While Stockholm's traffic problems are a far cry from those of bigger

      cities such as Moscow or London, opinion polls show most Stockholmers

      agree that the Greens have a point.


      However, polls also show they are less convinced that congestion

      charges are the solution. "I think it is crazy to spend so much money on

      something that just won't pay off," said Stockholm resident Eva



      Christmas parties in the city have resounded to heated arguments about

      the charge, fuelled by a few glasses of traditional mulled wine.


      A recent opinion poll showed that nearly 60 percent of those questioned

      opposed the charge while about 30 percent were in favour.


      The Swedish Automobile Association says it receives calls and letters

      every day about the new tolls from angry and distressed Stockholmers.


      "People just feel completely run over." said Maria Spetz, the

      association's chief executive.


      Newspapers have set up "toll ombudsmen" to address readers' concerns

      about the charges and one has appealed for suggestions on how best to

      avoid it.


      One Web site has a humorous but illegal solution, offering stickers

      shaped like number plates bearing the registration of Green Party leader

      Peter Eriksson's car.


      Tough Fight


      Despite the criticism and the opinion polls, advocates of the charge

      may yet win the day.


      Many inner city dwellers do not drive or own a car, partly because of

      the lack of parking spaces, instead using public transport which is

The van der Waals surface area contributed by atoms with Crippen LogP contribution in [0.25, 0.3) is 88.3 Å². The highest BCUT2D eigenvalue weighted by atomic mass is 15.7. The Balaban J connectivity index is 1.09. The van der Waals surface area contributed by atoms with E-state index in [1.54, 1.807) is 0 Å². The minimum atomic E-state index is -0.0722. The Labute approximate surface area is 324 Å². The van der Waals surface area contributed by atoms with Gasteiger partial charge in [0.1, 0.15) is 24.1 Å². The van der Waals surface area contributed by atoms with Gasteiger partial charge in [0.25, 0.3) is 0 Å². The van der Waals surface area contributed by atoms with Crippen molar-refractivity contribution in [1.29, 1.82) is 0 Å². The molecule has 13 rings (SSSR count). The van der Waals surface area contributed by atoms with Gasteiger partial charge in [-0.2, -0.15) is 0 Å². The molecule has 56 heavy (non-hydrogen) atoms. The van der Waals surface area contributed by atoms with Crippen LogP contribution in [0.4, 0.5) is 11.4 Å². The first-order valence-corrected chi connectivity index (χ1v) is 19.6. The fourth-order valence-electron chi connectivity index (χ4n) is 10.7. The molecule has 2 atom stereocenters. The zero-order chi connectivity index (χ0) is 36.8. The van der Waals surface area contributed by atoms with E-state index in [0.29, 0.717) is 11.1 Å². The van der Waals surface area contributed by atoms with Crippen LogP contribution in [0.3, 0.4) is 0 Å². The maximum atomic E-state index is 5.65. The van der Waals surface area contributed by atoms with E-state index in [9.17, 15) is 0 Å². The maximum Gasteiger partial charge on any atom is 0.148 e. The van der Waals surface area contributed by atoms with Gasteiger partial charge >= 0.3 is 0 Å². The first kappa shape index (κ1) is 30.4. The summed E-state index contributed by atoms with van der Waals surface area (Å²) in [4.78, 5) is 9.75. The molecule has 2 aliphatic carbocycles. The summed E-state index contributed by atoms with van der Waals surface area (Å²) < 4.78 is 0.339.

being beefed up ahead of the experiment.


      The experience of London, set to double the area covered by its

      charging system in 2007, also indicates that a defeat for the Stockholm

      scheme may be far from certain.


      Opposition to the charges was widespread in the British capital before

      their introduction, but three years later polls show Londoners have

      warmed to the system.


      "There was lots of apocalyptic talk before it was introduced about the

      impact it would have," said Transport for London spokesman Richard



      "People said things like public transport will not cope, London will

      become a ghost town, businesses will be driven out and nobody will come

      to central London to shop any more."


      "None of that has turned out to be true."


      The Swedish charge aims to cut traffic on the most heavily congested

      roads by 10-15 percent. In London, which introduced charges in 2001, the

      toll has cut traffic volume by 18 percent.


      The charge is also intended to bring about an overall improvement in

      the urban environment in Stockholm, particularly air quality.


      However, researchers say that seven months may not be enough for the

      Swedish experiment to show any results and, for now, it is the nay

      sayers who are being heard most.


      "I hate those charges," said Stockholmer Ingrid Ohman. "They're

      pointless and a waste of money. It would be better to use the money help

      people fix their teeth."


      (Additional reporting by Jim Stengarn)